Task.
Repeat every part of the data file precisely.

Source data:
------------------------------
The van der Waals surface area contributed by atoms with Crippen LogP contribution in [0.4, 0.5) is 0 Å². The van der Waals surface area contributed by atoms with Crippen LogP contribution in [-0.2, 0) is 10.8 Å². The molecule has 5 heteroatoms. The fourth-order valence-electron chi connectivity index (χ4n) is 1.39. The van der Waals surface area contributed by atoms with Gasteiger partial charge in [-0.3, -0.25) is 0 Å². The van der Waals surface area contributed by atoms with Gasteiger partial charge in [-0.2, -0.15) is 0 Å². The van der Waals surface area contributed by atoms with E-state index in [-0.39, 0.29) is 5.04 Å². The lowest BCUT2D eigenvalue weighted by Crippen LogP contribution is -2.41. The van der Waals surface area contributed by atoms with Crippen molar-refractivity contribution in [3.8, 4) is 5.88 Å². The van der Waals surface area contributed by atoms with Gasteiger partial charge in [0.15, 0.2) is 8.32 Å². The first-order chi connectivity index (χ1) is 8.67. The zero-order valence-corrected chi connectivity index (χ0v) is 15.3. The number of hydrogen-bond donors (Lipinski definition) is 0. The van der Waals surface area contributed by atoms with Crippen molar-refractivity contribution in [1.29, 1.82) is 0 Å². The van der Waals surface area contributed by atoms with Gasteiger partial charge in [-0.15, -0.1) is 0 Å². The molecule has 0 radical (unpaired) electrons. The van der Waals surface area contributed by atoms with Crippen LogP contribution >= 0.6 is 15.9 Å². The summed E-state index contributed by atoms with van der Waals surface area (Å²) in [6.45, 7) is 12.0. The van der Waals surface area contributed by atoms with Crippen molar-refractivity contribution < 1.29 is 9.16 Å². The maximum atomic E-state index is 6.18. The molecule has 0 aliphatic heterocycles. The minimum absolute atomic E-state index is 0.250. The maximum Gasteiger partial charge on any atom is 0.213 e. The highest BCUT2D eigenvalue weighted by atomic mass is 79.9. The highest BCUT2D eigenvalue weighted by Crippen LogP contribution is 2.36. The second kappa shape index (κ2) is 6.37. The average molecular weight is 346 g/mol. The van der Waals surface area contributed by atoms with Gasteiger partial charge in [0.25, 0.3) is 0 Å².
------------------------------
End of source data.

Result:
The van der Waals surface area contributed by atoms with Crippen LogP contribution in [0.4, 0.5) is 0 Å². The van der Waals surface area contributed by atoms with Crippen LogP contribution in [-0.2, 0) is 10.8 Å². The molecule has 5 heteroatoms. The fourth-order valence-electron chi connectivity index (χ4n) is 1.39. The van der Waals surface area contributed by atoms with Gasteiger partial charge in [-0.3, -0.25) is 0 Å². The van der Waals surface area contributed by atoms with Gasteiger partial charge in [-0.2, -0.15) is 0 Å². The van der Waals surface area contributed by atoms with E-state index in [-0.39, 0.29) is 5.04 Å². The lowest BCUT2D eigenvalue weighted by Crippen LogP contribution is -2.41. The van der Waals surface area contributed by atoms with Crippen molar-refractivity contribution in [3.8, 4) is 5.88 Å². The van der Waals surface area contributed by atoms with Gasteiger partial charge in [0.15, 0.2) is 8.32 Å². The first-order chi connectivity index (χ1) is 8.67. The zero-order valence-corrected chi connectivity index (χ0v) is 15.3. The number of hydrogen-bond donors (Lipinski definition) is 0. The van der Waals surface area contributed by atoms with Crippen molar-refractivity contribution in [1.29, 1.82) is 0 Å². The van der Waals surface area contributed by atoms with Gasteiger partial charge in [-0.15, -0.1) is 0 Å². The molecule has 0 radical (unpaired) electrons. The van der Waals surface area contributed by atoms with Crippen LogP contribution >= 0.6 is 15.9 Å². The summed E-state index contributed by atoms with van der Waals surface area (Å²) in [6.45, 7) is 12.0. The van der Waals surface area contributed by atoms with Crippen molar-refractivity contribution < 1.29 is 9.16 Å². The maximum atomic E-state index is 6.18. The molecule has 0 aliphatic heterocycles. The minimum absolute atomic E-state index is 0.250. The maximum Gasteiger partial charge on any atom is 0.213 e. The highest BCUT2D eigenvalue weighted by atomic mass is 79.9. The highest BCUT2D eigenvalue weighted by Crippen LogP contribution is 2.36. The second kappa shape index (κ2) is 6.37. The average molecular weight is 346 g/mol. The van der Waals surface area contributed by atoms with Gasteiger partial charge in [0.25, 0.3) is 0 Å².